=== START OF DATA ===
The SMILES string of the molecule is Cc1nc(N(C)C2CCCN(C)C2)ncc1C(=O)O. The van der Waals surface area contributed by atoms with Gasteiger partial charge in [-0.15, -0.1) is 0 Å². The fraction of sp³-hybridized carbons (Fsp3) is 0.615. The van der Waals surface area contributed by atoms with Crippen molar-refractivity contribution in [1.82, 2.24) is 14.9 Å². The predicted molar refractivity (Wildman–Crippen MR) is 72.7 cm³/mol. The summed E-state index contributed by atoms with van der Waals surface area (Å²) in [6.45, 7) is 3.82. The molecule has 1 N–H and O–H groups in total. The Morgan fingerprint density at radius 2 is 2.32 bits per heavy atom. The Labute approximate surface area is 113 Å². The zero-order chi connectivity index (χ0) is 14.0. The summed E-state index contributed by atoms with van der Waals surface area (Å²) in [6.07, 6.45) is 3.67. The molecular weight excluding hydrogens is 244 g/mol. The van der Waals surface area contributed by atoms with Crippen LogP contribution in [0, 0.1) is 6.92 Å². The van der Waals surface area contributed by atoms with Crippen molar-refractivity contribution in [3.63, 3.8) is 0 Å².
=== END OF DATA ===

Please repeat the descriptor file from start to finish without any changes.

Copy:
The SMILES string of the molecule is Cc1nc(N(C)C2CCCN(C)C2)ncc1C(=O)O. The van der Waals surface area contributed by atoms with Gasteiger partial charge in [-0.15, -0.1) is 0 Å². The fraction of sp³-hybridized carbons (Fsp3) is 0.615. The van der Waals surface area contributed by atoms with Crippen molar-refractivity contribution in [1.82, 2.24) is 14.9 Å². The predicted molar refractivity (Wildman–Crippen MR) is 72.7 cm³/mol. The summed E-state index contributed by atoms with van der Waals surface area (Å²) in [6.45, 7) is 3.82. The molecule has 1 N–H and O–H groups in total. The Morgan fingerprint density at radius 2 is 2.32 bits per heavy atom. The Labute approximate surface area is 113 Å². The zero-order chi connectivity index (χ0) is 14.0. The summed E-state index contributed by atoms with van der Waals surface area (Å²) in [6.07, 6.45) is 3.67. The molecular weight excluding hydrogens is 244 g/mol. The van der Waals surface area contributed by atoms with Crippen LogP contribution in [0, 0.1) is 6.92 Å². The van der Waals surface area contributed by atoms with Crippen molar-refractivity contribution in [3.63, 3.8) is 0 Å².